By Rep. B.J. Nikkel
Colorado House District 49
The focus of the session was the economy, jobs and the state budget.
I am pleased with many of the proposals that we passed this year, including House Bill 1143 by Rep. Spencer Swalm which makes affordable health care accessible to more Coloradans. The bill allows HMOs to offer basic limited benefits health care plans to Coloradans. The plan was designed as an option for Coloradans who otherwise couldn’t afford health insurance.
We were able to pass a very reasonable gun rights bill, HB 1180, sponsored by Rep. Steve King and Sen. Greg Brophy that would have exempted Colorado concealed handgun permit holders from duplicative background check requirements. Unfortunately, Gov. Ritter vetoed the bill, much to my disappointment and that of law-abiding gun owners across Colorado.
Other important bills that passed include SB 165 by Sen. Josh Penry and Rep. Cory Gardner to fund critical water projects in Colorado. Rep. Frank McNulty and Sen. Ted Harvey passed SB 119 to protect water from hazardous pollutants and help protect our environment. SB 231, sponsored by Sen. Penry and Rep. Laura Bradford helps protect public safety in Colorado by continuing the state’s fight against methamphetamine.
We also passed several great pro-business bills to create a jobs incentive program, a job creation tax credit, an innovation investment tax credit and to start down the path of phasing out the onerous business personal property tax. All of these bills will help create jobs as well as stabilize the economy in Colorado.
I’m proud of the fact that three of my four bills were passed by the legislature this session and were also signed by the governor.
House Bill 1290 — “Colorado National Guard Financial Aid” — sponsored with Sen. Ted Harvey, increases the amount of financial aid available for Colorado National Guard members and was signed by the governor on May 25, 2009.
House Bill 1291 — “Veterans Information Resource Clearinghouse” — sponsored with Sen. Brandon Shaffer, provides a one-stop shopping information resource center (Web site/phone number) for veterans so they can easily find all the information they need on various government and private programs and services available to them. The bill was signed in a ceremony along with other veterans and military bills at the capitol on June 2, 2009.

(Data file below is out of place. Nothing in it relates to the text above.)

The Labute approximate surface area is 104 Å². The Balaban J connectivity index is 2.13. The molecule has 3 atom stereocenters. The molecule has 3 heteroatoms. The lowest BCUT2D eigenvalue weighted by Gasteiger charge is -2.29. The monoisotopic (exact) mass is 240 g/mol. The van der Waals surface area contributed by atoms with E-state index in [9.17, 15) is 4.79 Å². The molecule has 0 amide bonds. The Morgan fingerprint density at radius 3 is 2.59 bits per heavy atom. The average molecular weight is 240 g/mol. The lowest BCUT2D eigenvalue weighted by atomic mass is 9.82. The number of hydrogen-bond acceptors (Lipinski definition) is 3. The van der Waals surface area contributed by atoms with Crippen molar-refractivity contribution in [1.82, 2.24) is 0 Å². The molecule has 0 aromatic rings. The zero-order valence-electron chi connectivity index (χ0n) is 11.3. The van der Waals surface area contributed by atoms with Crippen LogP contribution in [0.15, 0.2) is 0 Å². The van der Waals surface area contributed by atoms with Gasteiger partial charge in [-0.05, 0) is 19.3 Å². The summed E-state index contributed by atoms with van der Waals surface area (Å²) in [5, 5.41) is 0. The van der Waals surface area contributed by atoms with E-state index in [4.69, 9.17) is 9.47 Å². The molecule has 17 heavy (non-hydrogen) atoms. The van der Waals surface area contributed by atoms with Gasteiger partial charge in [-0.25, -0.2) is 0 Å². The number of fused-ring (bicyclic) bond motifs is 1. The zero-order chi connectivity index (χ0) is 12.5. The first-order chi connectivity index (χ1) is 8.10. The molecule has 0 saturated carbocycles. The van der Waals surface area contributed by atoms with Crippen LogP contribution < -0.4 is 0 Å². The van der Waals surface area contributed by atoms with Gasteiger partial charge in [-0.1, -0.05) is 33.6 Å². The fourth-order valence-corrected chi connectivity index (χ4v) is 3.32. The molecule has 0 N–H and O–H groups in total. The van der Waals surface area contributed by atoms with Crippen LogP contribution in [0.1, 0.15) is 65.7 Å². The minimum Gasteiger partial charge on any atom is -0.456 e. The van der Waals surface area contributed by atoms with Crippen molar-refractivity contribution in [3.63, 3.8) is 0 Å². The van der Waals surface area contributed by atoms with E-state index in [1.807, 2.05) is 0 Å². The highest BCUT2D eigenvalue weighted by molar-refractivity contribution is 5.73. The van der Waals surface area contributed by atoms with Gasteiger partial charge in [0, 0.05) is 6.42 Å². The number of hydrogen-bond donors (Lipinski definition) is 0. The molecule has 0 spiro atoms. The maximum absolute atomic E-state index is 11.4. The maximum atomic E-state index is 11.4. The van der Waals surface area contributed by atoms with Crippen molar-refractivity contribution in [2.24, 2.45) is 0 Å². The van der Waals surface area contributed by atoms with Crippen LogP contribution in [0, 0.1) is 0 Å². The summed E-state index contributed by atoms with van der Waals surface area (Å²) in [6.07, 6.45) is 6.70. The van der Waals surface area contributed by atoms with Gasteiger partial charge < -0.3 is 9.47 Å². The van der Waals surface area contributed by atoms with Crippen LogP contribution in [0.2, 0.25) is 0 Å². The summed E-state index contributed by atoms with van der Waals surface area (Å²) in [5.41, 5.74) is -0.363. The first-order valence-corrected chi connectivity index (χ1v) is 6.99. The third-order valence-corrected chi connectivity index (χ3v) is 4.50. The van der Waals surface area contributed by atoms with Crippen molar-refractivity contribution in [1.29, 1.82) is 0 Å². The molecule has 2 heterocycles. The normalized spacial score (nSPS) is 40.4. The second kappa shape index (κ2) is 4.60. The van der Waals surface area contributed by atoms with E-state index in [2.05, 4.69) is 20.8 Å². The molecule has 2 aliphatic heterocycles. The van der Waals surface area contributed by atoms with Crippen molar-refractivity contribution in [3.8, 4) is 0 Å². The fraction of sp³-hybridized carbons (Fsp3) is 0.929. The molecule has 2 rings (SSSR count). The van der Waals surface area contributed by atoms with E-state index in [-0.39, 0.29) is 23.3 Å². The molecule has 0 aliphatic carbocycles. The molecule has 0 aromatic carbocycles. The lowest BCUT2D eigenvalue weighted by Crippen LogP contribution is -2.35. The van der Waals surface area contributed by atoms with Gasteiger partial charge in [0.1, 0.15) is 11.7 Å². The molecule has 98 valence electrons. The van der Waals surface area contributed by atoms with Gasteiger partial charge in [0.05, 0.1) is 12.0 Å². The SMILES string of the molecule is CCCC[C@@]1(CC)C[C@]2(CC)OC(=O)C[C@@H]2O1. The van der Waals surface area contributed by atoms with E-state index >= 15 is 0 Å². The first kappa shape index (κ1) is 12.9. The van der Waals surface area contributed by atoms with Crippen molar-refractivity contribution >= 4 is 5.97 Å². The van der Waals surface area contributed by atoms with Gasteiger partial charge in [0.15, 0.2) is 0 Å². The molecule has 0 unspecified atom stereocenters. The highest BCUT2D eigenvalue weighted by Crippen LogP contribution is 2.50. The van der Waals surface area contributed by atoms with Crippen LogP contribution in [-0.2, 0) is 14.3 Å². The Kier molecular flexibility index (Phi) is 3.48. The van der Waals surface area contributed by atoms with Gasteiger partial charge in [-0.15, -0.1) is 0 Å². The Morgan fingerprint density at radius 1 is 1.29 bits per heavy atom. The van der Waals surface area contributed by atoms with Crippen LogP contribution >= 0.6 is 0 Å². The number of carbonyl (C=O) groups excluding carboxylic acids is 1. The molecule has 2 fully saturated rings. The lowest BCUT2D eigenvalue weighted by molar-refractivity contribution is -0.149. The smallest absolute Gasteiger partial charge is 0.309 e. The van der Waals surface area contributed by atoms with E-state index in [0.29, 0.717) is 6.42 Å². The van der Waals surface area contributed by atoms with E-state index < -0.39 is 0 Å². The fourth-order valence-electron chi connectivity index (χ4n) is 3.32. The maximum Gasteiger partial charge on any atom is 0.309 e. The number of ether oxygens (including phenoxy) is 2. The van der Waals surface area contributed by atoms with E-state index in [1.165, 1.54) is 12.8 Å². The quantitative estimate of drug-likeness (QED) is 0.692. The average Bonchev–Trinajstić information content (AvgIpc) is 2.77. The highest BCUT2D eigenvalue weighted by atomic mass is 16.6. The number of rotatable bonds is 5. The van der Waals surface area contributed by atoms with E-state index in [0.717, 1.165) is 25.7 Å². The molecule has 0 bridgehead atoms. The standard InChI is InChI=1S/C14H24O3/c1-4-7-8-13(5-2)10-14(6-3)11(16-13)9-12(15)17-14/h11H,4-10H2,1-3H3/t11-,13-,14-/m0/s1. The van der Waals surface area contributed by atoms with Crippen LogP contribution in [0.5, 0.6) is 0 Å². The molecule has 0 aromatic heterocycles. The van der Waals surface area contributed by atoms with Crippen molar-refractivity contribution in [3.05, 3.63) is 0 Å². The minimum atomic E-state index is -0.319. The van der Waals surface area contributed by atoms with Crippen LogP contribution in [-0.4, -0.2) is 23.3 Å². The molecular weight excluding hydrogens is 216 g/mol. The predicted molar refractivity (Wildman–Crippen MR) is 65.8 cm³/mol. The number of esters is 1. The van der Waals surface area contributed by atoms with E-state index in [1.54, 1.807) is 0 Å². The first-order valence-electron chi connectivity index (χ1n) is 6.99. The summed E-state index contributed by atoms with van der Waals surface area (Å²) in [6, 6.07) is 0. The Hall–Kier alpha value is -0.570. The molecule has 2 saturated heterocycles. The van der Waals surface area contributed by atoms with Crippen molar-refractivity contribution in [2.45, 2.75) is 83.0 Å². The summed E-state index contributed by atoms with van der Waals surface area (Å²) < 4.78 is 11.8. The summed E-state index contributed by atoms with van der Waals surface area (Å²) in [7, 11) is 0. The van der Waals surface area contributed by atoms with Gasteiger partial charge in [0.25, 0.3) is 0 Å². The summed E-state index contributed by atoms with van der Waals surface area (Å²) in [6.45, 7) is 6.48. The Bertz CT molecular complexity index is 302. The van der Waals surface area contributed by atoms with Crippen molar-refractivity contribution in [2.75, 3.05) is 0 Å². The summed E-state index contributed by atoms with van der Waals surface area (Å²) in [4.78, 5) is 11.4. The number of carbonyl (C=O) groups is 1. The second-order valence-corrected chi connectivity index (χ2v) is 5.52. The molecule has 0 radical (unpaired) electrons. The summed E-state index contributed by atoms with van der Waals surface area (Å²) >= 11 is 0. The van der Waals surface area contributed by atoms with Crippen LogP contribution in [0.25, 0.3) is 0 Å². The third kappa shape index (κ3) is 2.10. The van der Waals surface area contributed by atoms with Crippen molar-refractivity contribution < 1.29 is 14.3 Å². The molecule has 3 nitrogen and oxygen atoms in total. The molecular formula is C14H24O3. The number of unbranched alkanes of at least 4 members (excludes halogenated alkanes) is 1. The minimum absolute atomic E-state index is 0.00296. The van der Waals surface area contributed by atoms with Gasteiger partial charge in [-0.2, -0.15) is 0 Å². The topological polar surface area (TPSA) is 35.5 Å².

House Bill 1306 — “Youth Corrections Reporting Requirements” — sponsored with Sen. Scott Renfroe, would have increased much needed accountability over state youth corrections facilities, which have problems with correctly reporting abuse within the facilities. This bill was fought hard by the bureaucrats in the Department of Human Services and was killed in committee.
My proudest moment was the passage of House Bill 1288 — “The Colorado Taxpayer Transparency Act.” This Act puts the state’s checkbook online so taxpayers can view expenditures and revenues. Transparency in state government will help the state save money by allowing taxpayers to track government waste, as well as potential fraud and abuse. Taxpayers have a right to know how and where the state spends our taxpayer dollars. The governor fought against implementation of this bill, but ultimately the measure passed the House and Senate unanimously with wide bipartisan support. The bill was finally signed by the governor on June 4, 2009 where I was in attendance with my Senate sponsor Mike Kopp.
I am also pleased to have been recently awarded a 100 percent approval rating by the Northern Colorado Legislative Alliance. NCLA is a pro-business organization that works jointly with the Northern Colorado Chambers of Commerce and the Northern Colorado Economic Development Corporation (NCEDC) to identify issues and bills that will either help or hurt Northern Colorado small businesses and our economy. I can assure you that I will continue to fight for small businesses, which are the backbone of our economy.
Unfortunately, there were also many disappointments this year. While people in Colorado suffer economically during the worst downturn this country has seen in decades, Gov. Ritter and the Democrats in the majority in the House and Senate pushed through legislation that added nearly $1 billion in new taxes and fees to the residents of this state.